Salmon Arm resident John Woods took this photo of a male house finch in his yard recently, known for its distinctive song. (John Woods image)

Salmon Arm resident John Woods took this photo of a male house finch in his yard recently, known for its distinctive song. (John Woods image)

Name that refrain: Shuswap birder suggests starting with this bird

If you want to identify bird songs in the region, the house finch is common this time of year

Although you have likely heard this voice, not everyone will know where it’s coming from.

John Woods, a Salmon Arm resident with a keen interest in birds and bird-watching, sent in a recording of what he described as one of the Shuswap’s most conspicuous singers, the house finch.

With birdsong at its peak in May and June, he said male house finches are easy to identify with their sparrow-sized, stout bills, combined with varying amounts of red and brown on their heads and breast. Woods noted that females are far less colourful and best identified in association with a male for those people just beginning as birdwatching.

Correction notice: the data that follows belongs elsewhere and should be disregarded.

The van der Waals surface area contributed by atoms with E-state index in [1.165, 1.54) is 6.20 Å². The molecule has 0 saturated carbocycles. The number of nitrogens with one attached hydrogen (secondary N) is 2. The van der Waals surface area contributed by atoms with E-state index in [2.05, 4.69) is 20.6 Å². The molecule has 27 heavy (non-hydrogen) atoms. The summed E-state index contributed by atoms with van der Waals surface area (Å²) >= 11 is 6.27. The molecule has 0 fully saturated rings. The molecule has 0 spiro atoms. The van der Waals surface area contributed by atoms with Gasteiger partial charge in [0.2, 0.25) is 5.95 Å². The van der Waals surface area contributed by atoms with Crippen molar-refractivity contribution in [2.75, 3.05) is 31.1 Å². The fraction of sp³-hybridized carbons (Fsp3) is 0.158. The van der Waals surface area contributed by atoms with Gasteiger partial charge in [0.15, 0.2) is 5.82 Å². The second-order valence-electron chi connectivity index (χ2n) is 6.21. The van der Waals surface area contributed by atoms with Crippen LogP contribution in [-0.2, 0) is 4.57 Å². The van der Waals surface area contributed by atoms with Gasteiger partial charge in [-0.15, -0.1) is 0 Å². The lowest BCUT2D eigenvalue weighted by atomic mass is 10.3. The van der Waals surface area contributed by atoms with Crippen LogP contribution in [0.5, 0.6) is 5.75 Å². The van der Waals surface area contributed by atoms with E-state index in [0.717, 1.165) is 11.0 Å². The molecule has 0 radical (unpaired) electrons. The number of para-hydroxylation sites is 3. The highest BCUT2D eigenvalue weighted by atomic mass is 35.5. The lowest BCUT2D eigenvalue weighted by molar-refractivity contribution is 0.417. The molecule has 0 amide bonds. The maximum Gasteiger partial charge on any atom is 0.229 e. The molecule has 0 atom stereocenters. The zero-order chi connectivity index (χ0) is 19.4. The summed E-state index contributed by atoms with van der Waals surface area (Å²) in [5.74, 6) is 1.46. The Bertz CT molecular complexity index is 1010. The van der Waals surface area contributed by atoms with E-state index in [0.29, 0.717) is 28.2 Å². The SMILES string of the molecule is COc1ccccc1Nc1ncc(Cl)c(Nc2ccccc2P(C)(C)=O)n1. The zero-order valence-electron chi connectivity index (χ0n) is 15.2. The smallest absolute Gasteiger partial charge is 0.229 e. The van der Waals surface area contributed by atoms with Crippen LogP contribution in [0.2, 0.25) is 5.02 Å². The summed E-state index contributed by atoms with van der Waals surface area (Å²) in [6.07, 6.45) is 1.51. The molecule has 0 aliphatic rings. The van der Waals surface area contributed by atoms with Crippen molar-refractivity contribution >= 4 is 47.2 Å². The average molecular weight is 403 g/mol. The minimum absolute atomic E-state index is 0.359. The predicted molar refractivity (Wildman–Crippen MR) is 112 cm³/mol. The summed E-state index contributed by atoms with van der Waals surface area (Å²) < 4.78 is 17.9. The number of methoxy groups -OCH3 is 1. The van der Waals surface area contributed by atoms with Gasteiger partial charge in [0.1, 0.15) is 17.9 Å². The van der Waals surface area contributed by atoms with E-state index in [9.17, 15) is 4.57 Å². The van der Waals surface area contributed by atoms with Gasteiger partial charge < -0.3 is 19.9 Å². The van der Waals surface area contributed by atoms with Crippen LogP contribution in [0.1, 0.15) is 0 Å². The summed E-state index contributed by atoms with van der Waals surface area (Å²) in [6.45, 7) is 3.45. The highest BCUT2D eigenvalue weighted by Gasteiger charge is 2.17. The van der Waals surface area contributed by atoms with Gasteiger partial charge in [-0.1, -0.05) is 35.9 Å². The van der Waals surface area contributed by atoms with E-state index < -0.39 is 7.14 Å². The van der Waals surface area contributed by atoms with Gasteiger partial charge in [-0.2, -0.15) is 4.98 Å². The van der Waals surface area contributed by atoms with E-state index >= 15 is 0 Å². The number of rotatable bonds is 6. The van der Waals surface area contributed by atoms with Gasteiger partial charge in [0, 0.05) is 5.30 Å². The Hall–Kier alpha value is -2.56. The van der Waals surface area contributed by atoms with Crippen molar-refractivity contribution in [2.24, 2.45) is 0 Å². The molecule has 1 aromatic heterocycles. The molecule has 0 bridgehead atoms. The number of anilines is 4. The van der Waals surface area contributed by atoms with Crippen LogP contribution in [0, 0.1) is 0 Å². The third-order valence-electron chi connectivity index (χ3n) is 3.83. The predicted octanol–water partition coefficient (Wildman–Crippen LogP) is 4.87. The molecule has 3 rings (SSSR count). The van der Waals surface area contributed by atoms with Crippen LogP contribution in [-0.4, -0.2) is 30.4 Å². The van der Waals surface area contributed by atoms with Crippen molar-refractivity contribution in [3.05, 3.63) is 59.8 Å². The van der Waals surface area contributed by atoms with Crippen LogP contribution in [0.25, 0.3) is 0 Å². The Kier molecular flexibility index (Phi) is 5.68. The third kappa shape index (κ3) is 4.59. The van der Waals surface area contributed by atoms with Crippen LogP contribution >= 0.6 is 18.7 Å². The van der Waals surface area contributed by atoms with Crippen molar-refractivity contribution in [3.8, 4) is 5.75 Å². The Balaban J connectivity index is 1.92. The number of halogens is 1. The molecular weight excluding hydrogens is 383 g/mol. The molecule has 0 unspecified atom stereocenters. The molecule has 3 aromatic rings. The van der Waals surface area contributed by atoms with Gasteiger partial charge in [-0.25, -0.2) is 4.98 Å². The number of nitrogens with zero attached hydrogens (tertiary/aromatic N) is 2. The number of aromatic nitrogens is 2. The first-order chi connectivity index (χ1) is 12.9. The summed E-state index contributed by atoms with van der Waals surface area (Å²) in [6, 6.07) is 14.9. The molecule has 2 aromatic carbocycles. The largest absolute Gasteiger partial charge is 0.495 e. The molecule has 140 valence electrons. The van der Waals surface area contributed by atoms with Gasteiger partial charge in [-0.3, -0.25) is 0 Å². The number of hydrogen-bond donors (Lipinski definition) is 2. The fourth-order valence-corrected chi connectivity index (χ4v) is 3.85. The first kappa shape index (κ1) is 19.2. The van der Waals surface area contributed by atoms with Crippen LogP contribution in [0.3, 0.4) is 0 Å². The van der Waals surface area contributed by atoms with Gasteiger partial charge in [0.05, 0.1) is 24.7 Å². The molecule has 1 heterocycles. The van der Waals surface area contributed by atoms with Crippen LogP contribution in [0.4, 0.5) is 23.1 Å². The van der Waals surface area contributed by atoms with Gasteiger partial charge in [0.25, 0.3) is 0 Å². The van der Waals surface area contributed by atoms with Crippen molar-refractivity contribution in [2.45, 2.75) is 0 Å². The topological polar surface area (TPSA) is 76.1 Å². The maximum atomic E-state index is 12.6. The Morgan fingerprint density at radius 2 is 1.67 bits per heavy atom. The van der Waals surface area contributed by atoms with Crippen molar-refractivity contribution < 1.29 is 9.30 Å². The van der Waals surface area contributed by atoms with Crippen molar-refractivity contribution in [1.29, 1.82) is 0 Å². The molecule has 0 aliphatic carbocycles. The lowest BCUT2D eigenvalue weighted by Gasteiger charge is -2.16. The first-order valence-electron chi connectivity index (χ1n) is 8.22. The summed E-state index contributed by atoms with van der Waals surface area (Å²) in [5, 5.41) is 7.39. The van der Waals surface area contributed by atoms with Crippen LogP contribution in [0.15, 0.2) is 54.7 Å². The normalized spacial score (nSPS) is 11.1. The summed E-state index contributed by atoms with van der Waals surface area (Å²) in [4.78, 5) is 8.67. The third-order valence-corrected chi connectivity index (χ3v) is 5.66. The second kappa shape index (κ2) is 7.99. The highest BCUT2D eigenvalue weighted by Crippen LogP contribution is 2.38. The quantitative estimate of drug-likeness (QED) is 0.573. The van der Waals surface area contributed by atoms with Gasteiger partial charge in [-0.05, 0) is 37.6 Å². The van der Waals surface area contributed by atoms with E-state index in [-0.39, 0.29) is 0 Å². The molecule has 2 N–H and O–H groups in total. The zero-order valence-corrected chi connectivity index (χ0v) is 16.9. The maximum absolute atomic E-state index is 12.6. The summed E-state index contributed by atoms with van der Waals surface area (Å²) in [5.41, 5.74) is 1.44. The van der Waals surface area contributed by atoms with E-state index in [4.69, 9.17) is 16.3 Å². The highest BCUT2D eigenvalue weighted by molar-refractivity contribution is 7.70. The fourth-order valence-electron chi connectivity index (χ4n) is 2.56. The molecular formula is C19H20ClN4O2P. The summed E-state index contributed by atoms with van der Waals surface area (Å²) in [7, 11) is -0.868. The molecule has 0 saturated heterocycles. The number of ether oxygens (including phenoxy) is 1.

House finches often live in suburban areas and have a large range across North America.

Woods said the bird he photographed was sitting atop an ornamental spruce tree in his family’s front yard and is one of the most richly-coloured he’s seen.

“They are well-known to have striking differences between individuals in the amount of red in their plumage. The house finch in our yard also is a wonderful singer and constantly attracts our attention with a rich and varied song – unique to each bird but similar between individuals. For anyone wanting to learn their bird songs, your backyard house finch would be a good place to start by watching and listening as it sings…

“Once you’ve learned the house finch song, it will be almost impossible to go for a walk in town without hearing one,” he suggested.

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martha.wickett@saobserver.net
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